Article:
HTC has given the unibody industrial design the moniker zero-gap construction and we must say that it pays dividends. After a slew of mostly-plastic build smartphones that were launched recently, the HTC One has a refreshingly solid build and an aura of premium permanence. The entire body is fused together and there are no moving or removable parts. This is even evidenced at the sides where the volume rocker is found. The downside of this design choice from HTC is the fact that no components can be removed and replaced in the future - in short, poor serviceability.
Further enhancing the textures of the materials used in construction are the gentle contours of the HTC One. Like the HTC Butterfly, the HTC One has also been built like a pyramid. The display panel, which is the largest component, can be considered the base layer. On top of the screen is the next largest component which is the 2300mAh battery and so on so forth. This makes it possible for HTC to give the One a curved back which not only emphasizes the beauty of the product, but also helps in the ergonomics of gripping the device.
As mentioned earlier the unibody, zero-gap construction of the HTC Ones means that it cannot be taken apart. Due to this, you will find the micro-SIM slot located on the top left hand side and HTC has found no space to include a slot for micro-SD cards. On the right hand side, you will the volume control button, buy apart from that, this side of the profile is rather clean. The 3.5mm port and the micro-USB MHL port, along with the power button are found at the top of the device. As an added bonus, the power button comes with an IR blaster which allows you to use the phone as a remote control for your TV.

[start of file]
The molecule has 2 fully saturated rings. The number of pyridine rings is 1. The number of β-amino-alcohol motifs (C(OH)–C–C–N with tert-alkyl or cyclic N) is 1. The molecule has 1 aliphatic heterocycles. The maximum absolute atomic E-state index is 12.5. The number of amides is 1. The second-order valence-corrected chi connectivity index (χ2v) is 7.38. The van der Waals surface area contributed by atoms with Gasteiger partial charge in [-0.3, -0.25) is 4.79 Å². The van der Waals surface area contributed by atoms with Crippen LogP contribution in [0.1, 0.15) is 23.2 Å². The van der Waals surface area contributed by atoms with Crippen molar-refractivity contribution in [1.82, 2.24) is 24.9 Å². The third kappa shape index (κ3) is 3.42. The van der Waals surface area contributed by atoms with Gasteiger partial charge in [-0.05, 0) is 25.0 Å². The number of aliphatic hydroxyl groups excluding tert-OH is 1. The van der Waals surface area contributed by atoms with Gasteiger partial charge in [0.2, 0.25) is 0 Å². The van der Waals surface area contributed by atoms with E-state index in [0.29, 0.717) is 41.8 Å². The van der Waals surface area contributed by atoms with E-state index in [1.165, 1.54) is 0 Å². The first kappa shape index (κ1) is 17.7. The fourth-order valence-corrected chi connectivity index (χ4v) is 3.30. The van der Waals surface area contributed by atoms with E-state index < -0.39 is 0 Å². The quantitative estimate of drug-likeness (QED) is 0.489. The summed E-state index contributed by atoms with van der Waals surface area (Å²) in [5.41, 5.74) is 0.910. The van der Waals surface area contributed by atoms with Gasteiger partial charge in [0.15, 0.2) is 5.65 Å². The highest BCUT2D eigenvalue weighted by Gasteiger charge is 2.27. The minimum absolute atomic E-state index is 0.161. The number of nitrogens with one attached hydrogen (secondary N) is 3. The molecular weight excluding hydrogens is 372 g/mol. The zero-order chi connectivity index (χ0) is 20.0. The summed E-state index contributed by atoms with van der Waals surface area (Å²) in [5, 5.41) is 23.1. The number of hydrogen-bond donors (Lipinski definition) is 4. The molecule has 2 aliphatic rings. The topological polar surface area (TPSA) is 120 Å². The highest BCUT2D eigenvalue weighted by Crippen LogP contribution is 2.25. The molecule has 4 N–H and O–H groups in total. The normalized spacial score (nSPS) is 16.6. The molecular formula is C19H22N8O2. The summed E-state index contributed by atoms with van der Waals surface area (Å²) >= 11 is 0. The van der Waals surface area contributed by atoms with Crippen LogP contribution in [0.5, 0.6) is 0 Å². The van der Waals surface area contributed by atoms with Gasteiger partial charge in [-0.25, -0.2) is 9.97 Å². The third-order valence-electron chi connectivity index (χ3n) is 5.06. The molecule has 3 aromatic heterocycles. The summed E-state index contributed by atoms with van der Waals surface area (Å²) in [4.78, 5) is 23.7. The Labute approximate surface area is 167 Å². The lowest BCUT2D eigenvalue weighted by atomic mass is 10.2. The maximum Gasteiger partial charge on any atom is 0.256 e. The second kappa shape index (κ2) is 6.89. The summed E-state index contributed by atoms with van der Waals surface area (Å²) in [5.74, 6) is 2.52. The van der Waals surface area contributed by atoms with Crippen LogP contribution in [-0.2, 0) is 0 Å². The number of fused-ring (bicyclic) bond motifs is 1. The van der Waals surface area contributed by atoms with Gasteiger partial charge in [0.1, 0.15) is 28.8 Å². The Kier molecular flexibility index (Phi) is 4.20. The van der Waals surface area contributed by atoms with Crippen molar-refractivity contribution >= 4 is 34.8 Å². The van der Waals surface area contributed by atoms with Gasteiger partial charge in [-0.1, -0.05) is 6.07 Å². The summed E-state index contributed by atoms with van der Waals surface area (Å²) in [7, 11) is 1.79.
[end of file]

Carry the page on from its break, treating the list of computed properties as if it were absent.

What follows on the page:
There is just a single qualm we have with the otherwise near perfect design of the HTC One. Right where the home button should be, resides a HTC logo. Putting aside our disdain for branding, the HTC logo is actually quite unobtrusive and could almost be deemed to have been tastefully implemented. Our main problem is the fact that the logo does not serve as a touch button. Pressing it results in no action. Instead, the back button can be found on its left and the home button is found on its right. This design choice will take time to get accustomed to.
The HTC One weighs 143g, which sounds like it is on the higher side. But considering that the HTC One X, with its polycarbonate body weighed 130g, it is surprising that HTC has only managed to add another measly 13g to the overall weight even with the use of aluminum. The weight, coupled with the contoured back made possible due to the pyramid design of the internal components, makes the HTC One rest solidly when held in hand. Although on a personal note, it did take this reviewer some time to get used to the HTC One’s weight distribution profile (all the weight is centered in the middle) as opposed to the usual approximately even weight distribution profile of most other smartphones. If you do not support its center of gravity, it does feel like the HTC One will topple right out of your hands. The placement of the power button at the top as opposed to the side where the thumb can easily access it is also an initial handling hassle. But as you get used to the phone, this particular design choice bothers you less and less.
As mentioned earlier, the major usability gripe we had against the HTC One was the HTC logo used at a spot that has been effectively standardized as the location for the home button across the majority of phones and manufacturers. If the HTC logo functioned as the home button, our complaint would be restricted to the aesthetics of the choice. As we pointed out above in the design section of the HTC One, pressing the logo does not deliver any input to the phone. Shoving the home button to the right hand side goes against what is intuitive and ingrained in most users, which is never a good thing. Even after repetitive use of the device over the week, we still found ourselves tapping the HTC logo subconsciously expecting it to take us back to the home screen. As such, we found this design choice unacceptable.